Scientists have designed the first-ever large-scale map of microscopic algae on the Antarctic peninsula. Referred to as the ‘green snow’, they bloom across the surface of the melting snow. They leave a green tint on the surface, creating a host of nutrition for other species as well. This algal bloom is likely to spread with the rising temperature globally.
The British team involved researchers from the University of Cambridge and the British Antarctic Survey. Dr Matt Davey from the University of Cambridge’s Department of Plant Sciences led the study. According to him, “This is a significant advance in our understanding of land-based life on Antarctica, and how it might change in the coming years as the climate warms”. He explained how snow algae are an integral part of the continent’s capability to seize carbon dioxide from the atmosphere with the help of photosynthesis. Watch below how the algae are turning snow green which might create a new ecosystem.
Biologists spent six years detecting and measuring the green snow algae. They used a combination of satellite imagery and ground observations to detect the present extent of green algae in the world’s most depleted continent.
Although each individual alga is microscopic in size, in some areas the single-cell organisms are very dense. The algal bloom turns the snow bright green and is visible from space. The study is published in the journal ‘Nature Communications’. Blooms of green snow algae are found around the Antarctic coastline, the majority of which is found in the north of the Peninsula and the South Shetland Islands. In the past century, the Peninsula has experienced a rapid increase in temperature.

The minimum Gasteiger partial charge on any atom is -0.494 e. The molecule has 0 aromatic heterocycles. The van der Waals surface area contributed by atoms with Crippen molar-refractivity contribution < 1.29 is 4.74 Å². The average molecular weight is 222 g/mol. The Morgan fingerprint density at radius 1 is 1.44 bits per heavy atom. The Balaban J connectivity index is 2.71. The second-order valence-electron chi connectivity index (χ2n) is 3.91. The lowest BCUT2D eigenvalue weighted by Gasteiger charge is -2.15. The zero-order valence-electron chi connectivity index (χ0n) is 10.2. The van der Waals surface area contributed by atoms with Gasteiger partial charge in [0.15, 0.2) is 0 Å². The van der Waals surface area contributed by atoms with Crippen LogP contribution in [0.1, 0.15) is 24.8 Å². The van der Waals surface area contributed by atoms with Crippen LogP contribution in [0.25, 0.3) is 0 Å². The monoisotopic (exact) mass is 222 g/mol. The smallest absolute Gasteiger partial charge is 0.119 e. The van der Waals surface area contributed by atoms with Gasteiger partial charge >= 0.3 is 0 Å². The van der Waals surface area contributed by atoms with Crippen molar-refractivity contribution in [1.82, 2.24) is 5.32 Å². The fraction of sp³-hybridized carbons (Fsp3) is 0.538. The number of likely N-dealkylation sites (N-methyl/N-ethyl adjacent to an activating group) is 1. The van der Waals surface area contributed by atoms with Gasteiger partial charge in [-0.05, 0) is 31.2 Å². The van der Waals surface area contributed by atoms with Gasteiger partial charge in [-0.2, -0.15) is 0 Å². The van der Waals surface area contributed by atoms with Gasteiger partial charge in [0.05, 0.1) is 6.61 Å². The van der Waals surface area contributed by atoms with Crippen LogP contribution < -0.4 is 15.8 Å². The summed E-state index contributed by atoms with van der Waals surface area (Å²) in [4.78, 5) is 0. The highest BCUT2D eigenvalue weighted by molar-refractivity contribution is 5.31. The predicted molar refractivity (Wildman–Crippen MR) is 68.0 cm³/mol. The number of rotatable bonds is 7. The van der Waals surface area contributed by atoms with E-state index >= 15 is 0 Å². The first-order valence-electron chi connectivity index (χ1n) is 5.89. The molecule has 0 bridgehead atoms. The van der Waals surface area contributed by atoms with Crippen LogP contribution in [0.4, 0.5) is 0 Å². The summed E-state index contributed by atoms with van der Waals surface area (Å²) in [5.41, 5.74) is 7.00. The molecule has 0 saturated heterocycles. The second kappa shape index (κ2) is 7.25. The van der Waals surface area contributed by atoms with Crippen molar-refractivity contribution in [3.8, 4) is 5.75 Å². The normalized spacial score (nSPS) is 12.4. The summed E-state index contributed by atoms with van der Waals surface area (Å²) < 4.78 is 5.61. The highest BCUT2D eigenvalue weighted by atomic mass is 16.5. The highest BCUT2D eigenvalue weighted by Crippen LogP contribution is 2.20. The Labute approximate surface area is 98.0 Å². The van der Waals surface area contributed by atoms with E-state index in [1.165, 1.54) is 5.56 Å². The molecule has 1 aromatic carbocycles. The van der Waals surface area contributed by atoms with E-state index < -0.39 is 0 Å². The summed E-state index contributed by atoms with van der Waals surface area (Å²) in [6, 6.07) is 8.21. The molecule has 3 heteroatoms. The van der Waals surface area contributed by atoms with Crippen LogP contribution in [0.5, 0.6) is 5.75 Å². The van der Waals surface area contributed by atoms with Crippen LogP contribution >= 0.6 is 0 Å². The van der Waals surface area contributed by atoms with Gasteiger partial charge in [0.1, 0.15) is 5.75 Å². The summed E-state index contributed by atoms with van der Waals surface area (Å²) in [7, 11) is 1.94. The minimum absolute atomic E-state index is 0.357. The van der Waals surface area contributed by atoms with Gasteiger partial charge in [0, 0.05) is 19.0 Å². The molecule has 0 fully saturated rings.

The team found that marine birds and animals greatly influence the allocation of green snow algal bloom. For instance, they found that around 60% of algae blooms were within the vicinity (about five kilometres) of a penguin colony. It is because the birds’ excrement serves as an excellent fertilizer. The algae also form close bonds with tiny fungal spores and bacteria.
Around two-thirds of the green algae bloom on small and shallow ground. As the Antarctic Peninsula warms, they may lose their summer snow cover and find it covered with snow algae instead. Scientists have previously observed a similar change in lichen and moss, but they grow much slower compared to algae.
Mosses and lichens together comprise the two biggest salient groups of photosynthesising organisms. Photosynthesis is the process in which plants and algae bring about their own energy. It requires the help of sunlight, carbon dioxide from the atmosphere and releases oxygen in the process.
Absorption of carbon:
Often considered devoid of plant life, Antarctica is now home to several types of algae, which thrive on snow and suck CO2 from the air. Dave described the algae map as the broken thread of the carbon cycle jigsaw in the Antarctic. He along with his team found out that algae on the peninsula at present absorb levels of CO2 parallel to 875,000 average car journeys. Antarctica is not just about snow and penguins contrary to what people think. As a matter of fact, there is a lot of plant life when you look around.
On comparing to other parts of the planet, these polar regions are warming far faster than ever. They estimate that low-lying coastal areas of Antarctica would be algae free as soon as they experience snow-free summers. But it contradicts with the predominance of large algal blooms with the increase in temperature each day. Also, the snow at higher altitudes is softening at an alarming rate.
The world’s southernmost continent, Antarctica is typically known as a frosted land of snow and ice. This new study portrays how microscopic algae can play a significant role in Antarctica’s ecosystem and carbon cycling. Overall, they expect a suitable habitat and more carbon sequestration.
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